3) Although we are animals built in a way that we automatically categorize, we should be aware that this leads to a multitude of wrong perceptions and practical problems for society and the individual.
4) Apparant inconsistencies within an individual are normal in our lifelong journey of development and self-discovery.
5) Instead of cementing these inconsistencies by giving scientific explanations like theories of different identities, we should learn how to help our students, to become more consistent, to find out who they are, who they want to be, to liberate them, to empower them, to be who they are without fearing social recrimination, and help them to face and embrace their own imperfections, their own facettes, their own ambiguities.
(Those of you with a good auto-translate might be interested in an earlier article I wrote on this: http://www.schwindenhammer.com/2013/11/05/lehrer-mussen-milieustudien-ignorieren/ )
Having spoken about identity, let me now try this: I will note what identity is, why we develop identity, what might be the problem with the display of different identities, and what we should consequently do. I will back this up with yet another (passionate?) video, summarizing all this below.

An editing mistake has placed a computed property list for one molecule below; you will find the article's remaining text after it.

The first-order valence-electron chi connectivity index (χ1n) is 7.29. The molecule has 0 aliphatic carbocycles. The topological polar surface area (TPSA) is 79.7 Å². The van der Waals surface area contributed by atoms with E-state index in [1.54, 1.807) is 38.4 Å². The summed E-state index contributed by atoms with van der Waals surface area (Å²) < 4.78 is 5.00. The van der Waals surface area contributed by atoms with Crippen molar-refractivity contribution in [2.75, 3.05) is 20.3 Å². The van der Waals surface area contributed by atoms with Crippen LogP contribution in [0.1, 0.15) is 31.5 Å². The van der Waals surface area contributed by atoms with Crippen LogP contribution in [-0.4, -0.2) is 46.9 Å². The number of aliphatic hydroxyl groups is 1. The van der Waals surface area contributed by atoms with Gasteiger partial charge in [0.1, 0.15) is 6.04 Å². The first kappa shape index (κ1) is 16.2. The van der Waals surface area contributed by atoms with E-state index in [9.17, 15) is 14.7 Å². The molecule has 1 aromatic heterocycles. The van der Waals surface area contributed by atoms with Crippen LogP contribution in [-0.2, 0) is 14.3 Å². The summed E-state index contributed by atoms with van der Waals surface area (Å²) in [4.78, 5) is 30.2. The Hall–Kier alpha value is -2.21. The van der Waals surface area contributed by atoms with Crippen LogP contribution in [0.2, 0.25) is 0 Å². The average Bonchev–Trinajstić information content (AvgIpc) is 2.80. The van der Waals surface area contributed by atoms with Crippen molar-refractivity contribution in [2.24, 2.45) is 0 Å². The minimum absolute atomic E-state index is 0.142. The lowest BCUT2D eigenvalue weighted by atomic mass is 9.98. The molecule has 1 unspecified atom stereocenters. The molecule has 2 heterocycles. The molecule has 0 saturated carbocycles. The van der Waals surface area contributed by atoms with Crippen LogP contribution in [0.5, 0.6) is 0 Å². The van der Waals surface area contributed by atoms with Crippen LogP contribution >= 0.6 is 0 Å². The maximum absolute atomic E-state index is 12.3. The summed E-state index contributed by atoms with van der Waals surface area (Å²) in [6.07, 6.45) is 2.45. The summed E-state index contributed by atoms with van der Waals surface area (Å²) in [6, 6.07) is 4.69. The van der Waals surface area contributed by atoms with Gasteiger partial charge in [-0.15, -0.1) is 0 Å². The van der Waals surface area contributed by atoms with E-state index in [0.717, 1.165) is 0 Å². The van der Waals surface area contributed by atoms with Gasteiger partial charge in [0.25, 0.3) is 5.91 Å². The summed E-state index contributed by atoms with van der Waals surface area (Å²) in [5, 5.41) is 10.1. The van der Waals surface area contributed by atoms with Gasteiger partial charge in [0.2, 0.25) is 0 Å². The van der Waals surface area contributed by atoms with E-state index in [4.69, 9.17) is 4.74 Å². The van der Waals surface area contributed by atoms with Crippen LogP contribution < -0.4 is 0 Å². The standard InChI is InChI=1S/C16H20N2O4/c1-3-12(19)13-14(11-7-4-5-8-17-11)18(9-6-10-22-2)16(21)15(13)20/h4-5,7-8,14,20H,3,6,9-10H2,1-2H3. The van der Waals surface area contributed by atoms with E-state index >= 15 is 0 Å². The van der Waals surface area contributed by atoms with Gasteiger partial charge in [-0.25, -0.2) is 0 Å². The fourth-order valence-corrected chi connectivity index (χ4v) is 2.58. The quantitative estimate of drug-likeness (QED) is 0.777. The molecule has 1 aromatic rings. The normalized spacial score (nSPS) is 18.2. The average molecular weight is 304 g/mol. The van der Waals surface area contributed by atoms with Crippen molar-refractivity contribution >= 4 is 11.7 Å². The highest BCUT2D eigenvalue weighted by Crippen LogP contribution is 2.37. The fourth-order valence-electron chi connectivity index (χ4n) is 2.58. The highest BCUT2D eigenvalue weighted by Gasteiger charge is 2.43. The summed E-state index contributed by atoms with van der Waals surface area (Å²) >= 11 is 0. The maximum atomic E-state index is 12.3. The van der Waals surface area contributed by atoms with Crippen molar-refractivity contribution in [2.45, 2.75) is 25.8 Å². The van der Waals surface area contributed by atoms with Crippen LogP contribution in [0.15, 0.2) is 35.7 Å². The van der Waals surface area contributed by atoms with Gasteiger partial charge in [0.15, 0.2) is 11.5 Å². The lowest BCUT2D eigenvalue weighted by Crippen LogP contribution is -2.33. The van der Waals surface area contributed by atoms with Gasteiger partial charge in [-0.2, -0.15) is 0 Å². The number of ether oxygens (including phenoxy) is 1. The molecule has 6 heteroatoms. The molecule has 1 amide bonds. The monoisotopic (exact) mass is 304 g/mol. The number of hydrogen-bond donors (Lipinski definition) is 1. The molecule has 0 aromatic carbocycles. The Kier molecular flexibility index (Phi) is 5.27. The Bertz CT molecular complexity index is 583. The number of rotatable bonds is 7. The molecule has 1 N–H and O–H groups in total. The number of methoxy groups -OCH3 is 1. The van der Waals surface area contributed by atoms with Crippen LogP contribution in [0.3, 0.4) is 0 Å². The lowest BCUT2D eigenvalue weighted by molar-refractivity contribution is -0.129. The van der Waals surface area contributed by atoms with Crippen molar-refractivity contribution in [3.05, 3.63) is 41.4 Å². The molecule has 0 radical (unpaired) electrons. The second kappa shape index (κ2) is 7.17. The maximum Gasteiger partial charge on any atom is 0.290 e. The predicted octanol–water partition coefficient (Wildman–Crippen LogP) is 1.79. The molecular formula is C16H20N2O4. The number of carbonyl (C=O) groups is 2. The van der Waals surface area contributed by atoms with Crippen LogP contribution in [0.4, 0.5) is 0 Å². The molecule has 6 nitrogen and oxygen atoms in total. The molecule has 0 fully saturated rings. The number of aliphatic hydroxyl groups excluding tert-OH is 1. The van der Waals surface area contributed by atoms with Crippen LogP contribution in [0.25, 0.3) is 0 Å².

What is identity?
Gee sees it like this:
“When any human being acts and interacts in a given context, others recognize that person as acting and interacting as a certain “kind of person” or even as several different “kinds” at once. […] The “kind of person” one is recognized as “being,” at a given time and place, can change from moment to moment in the interaction, can change from context to context, and, of course, can be ambiguous or unstable. Being recognized as a certain “kind of person,” in a given context, is what I mean here by “identity.” In this sense of the term, all people have multiple identities con- nected not to their “internal states” but to their performances in society.” (Gee 2001, p.99)
Why do we develop different identities?
We develop different identities by learning about different social contexts and learning how to behave in different social contexts. Thereby we learn and adopt different identities. Let me quote Hanks on the learning aspect of this: